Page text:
The antennae of the fruit fly Drosophila melanogaster, shown schematically in dark yellow. Dark red: odor molecules. Right: The odorant receptors studied are protein dimers consisting of the odorant receptor Or22a and the co-receptor Orco; they mediate very sensitive responses to odor molecules. Above: State of sensitization − weak ion flow caused by cAMP; below: signals are “switched through” in the receptor system resulting in opening of the ion channel and electric signal transduction. The pictures are taken from the animation.
Graphics: Dieter Wicher, Max Planck Institute for Chemical Ecology. Animation: Moves Like Nature, Kimberly Falk
Even fewer molecules below the response threshold are sufficient to amplify the sensitivity of the receptors, and binding of molecules shortly afterwards triggers the opening of an ion channel that controls the fly’s reaction and flight behavior. This means that a below threshold odor stimulation increases the sensitivity of the receptor, and if a second odor pulse arrives within a certain time span, a neural response will be elicited. (PLOS ONE, March 12, 2013, DOI: 10.1371/journal.pone.0058889)A sensitive sense of smell is vital
Dr. Jan-Wolfhard Kellmann | Max-Planck-Institut
Water forms 'spine of hydration' around DNA, group finds
26.05.2017 | Cornell University
How herpesviruses win the footrace against the immune system
26.05.2017 | Helmholtz-Zentrum für Infektionsforschung
Staphylococcus aureus is a feared pathogen (MRSA, multi-resistant S. aureus) due to frequent resistances against many antibiotics, especially in hospital infections. Researchers at the Paul-Ehrlich-Institut have identified immunological processes that prevent a successful immune response directed against the pathogenic agent. The delivery of bacterial proteins with RNA adjuvant or messenger RNA (mRNA) into immune cells allows the re-direction of the immune response towards an active defense against S. aureus. This could be of significant importance for the development of an effective vaccine. PLOS Pathogens has published these research results online on 25 May 2017.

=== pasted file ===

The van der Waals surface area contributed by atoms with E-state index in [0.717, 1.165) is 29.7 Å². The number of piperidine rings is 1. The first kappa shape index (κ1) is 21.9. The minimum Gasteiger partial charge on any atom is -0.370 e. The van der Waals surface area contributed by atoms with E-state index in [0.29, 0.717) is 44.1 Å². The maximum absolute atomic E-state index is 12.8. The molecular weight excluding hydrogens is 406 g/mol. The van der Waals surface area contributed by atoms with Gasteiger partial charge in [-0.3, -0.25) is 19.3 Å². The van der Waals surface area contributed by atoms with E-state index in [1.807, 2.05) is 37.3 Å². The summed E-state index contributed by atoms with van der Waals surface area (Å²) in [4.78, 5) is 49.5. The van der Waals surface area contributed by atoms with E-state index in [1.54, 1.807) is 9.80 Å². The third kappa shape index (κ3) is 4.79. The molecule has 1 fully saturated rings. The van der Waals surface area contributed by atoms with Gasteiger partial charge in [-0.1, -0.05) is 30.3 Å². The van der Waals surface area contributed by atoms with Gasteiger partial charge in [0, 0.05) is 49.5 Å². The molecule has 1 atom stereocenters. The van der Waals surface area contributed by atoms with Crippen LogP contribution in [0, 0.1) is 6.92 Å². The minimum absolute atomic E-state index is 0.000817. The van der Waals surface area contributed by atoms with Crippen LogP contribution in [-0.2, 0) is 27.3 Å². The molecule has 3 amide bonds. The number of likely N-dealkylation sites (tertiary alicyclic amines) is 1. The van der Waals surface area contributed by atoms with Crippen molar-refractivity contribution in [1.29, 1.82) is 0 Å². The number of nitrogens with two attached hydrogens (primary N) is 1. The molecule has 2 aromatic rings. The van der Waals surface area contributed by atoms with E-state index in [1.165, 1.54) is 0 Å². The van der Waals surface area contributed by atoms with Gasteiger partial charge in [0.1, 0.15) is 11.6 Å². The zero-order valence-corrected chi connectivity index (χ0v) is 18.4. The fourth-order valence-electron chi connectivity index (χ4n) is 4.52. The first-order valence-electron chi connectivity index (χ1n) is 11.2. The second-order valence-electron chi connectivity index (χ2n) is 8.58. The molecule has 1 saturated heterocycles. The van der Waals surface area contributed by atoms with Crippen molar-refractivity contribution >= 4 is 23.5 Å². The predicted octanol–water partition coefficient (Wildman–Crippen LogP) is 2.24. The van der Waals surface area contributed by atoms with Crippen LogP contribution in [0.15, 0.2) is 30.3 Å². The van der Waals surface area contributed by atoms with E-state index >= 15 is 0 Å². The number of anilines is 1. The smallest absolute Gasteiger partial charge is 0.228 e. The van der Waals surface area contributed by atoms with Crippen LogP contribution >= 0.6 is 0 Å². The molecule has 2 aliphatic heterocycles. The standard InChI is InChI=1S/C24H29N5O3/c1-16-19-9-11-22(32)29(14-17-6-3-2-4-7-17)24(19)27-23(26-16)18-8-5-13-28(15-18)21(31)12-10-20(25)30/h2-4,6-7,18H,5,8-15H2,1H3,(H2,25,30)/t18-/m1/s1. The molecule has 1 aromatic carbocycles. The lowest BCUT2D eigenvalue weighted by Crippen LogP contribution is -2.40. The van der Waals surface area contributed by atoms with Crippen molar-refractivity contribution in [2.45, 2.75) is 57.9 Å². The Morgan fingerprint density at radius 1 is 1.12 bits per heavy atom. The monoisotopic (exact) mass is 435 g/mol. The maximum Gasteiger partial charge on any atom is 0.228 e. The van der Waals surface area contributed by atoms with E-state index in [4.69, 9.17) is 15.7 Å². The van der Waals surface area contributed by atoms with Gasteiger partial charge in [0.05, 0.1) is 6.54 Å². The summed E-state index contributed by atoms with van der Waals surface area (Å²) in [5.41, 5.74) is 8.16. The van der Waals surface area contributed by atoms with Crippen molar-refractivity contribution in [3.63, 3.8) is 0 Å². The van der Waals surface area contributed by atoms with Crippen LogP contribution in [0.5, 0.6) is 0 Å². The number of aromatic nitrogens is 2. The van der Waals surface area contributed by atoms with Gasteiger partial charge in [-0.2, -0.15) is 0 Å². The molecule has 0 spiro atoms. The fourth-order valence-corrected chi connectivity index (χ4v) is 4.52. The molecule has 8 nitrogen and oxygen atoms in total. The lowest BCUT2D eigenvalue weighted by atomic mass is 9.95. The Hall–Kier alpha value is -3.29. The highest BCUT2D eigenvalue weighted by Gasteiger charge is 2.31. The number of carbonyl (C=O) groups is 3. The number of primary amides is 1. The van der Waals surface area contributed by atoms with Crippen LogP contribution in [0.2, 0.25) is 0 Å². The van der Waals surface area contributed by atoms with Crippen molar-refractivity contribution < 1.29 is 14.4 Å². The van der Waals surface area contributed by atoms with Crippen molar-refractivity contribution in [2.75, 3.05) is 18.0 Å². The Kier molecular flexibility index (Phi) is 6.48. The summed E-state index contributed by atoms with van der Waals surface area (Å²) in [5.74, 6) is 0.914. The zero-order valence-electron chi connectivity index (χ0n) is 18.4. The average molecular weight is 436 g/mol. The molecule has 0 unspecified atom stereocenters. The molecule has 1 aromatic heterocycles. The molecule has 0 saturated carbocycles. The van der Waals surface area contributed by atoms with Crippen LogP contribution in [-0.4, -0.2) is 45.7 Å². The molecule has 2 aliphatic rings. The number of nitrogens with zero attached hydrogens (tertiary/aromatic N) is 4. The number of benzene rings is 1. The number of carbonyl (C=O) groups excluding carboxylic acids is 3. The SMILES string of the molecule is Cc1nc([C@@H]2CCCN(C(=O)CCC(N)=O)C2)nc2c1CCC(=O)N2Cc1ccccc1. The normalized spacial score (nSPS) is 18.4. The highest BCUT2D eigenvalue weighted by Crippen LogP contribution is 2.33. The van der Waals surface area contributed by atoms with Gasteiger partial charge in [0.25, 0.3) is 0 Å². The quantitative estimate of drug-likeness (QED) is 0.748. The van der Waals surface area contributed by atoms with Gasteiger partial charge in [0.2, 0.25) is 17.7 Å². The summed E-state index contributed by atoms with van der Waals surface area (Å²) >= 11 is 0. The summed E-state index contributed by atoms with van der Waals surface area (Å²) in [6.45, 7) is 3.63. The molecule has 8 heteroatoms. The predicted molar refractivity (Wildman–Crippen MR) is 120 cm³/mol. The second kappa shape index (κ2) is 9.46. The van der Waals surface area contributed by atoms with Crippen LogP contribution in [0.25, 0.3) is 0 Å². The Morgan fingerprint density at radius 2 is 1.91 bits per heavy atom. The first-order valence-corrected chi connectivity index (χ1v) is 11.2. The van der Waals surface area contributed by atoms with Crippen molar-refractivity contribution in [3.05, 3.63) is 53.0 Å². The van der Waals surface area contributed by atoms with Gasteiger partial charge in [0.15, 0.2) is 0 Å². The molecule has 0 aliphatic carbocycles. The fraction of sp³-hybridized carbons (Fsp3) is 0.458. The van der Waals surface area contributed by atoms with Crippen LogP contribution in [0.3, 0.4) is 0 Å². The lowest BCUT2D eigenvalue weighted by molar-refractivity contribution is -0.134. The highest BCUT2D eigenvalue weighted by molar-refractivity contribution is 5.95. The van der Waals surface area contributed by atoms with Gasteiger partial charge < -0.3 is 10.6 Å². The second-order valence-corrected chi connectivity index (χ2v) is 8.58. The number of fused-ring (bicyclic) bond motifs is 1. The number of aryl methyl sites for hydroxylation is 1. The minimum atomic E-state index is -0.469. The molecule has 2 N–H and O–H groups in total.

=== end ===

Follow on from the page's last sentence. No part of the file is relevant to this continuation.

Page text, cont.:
Staphylococcus aureus (S. aureus) is a bacterium that colonizes by far more than half of the skin and the mucosa of adults, usually without causing infections....
Physicists from the University of Würzburg are capable of generating identical looking single light particles at the push of a button. Two new studies now demonstrate the potential this method holds.
The quantum computer has fuelled the imagination of scientists for decades: It is based on fundamentally different phenomena than a conventional computer....
An international team of physicists has monitored the scattering behaviour of electrons in a non-conducting material in real-time. Their insights could be beneficial for radiotherapy.
We can refer to electrons in non-conducting materials as ‘sluggish’. Typically, they remain fixed in a location, deep inside an atomic composite. It is hence...
Two-dimensional magnetic structures are regarded as a promising material for new types of data storage, since the magnetic properties of individual molecular building blocks can be investigated and modified. For the first time, researchers have now produced a wafer-thin ferrimagnet, in which molecules with different magnetic centers arrange themselves on a gold surface to form a checkerboard pattern. Scientists at the Swiss Nanoscience Institute at the University of Basel and the Paul Scherrer Institute published their findings in the journal Nature Communications.
Ferrimagnets are composed of two centers which are magnetized at different strengths and point in opposing directions. Two-dimensional, quasi-flat ferrimagnets...
An Australian-Chinese research team has created the world's thinnest hologram, paving the way towards the integration of 3D holography into everyday...
24.05.2017 | Event News
23.05.2017 | Event News
22.05.2017 | Event News
26.05.2017 | Life Sciences
26.05.2017 | Life Sciences
26.05.2017 | Physics and Astronomy